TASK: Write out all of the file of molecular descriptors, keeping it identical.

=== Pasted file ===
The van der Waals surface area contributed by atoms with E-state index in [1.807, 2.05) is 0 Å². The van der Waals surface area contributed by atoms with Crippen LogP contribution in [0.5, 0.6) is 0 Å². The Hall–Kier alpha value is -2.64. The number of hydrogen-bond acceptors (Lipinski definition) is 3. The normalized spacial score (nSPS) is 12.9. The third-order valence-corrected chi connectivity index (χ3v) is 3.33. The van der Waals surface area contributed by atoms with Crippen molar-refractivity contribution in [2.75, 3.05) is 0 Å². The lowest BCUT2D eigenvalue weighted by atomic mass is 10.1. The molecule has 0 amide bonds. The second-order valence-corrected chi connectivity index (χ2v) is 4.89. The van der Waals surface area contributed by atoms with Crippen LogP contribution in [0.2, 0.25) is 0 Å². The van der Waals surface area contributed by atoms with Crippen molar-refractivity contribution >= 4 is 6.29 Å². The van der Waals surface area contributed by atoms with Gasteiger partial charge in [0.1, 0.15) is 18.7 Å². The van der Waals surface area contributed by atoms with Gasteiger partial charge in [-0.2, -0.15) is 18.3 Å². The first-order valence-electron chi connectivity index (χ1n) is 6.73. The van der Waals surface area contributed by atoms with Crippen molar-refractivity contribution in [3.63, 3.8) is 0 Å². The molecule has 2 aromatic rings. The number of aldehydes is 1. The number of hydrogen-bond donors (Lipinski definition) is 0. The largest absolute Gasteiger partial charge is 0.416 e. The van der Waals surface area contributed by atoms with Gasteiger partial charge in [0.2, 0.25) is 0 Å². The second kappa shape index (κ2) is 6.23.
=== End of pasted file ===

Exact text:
The van der Waals surface area contributed by atoms with E-state index in [1.807, 2.05) is 0 Å². The van der Waals surface area contributed by atoms with Crippen LogP contribution in [0.5, 0.6) is 0 Å². The Hall–Kier alpha value is -2.64. The number of hydrogen-bond acceptors (Lipinski definition) is 3. The normalized spacial score (nSPS) is 12.9. The third-order valence-corrected chi connectivity index (χ3v) is 3.33. The van der Waals surface area contributed by atoms with Crippen molar-refractivity contribution in [2.75, 3.05) is 0 Å². The lowest BCUT2D eigenvalue weighted by atomic mass is 10.1. The molecule has 0 amide bonds. The second-order valence-corrected chi connectivity index (χ2v) is 4.89. The van der Waals surface area contributed by atoms with Crippen LogP contribution in [0.2, 0.25) is 0 Å². The van der Waals surface area contributed by atoms with Crippen molar-refractivity contribution >= 4 is 6.29 Å². The van der Waals surface area contributed by atoms with Gasteiger partial charge in [0.1, 0.15) is 18.7 Å². The van der Waals surface area contributed by atoms with Gasteiger partial charge in [-0.2, -0.15) is 18.3 Å². The first-order valence-electron chi connectivity index (χ1n) is 6.73. The van der Waals surface area contributed by atoms with Crippen molar-refractivity contribution in [3.63, 3.8) is 0 Å². The molecule has 2 aromatic rings. The number of aldehydes is 1. The number of hydrogen-bond donors (Lipinski definition) is 0. The largest absolute Gasteiger partial charge is 0.416 e. The van der Waals surface area contributed by atoms with Gasteiger partial charge in [0.2, 0.25) is 0 Å². The second kappa shape index (κ2) is 6.23.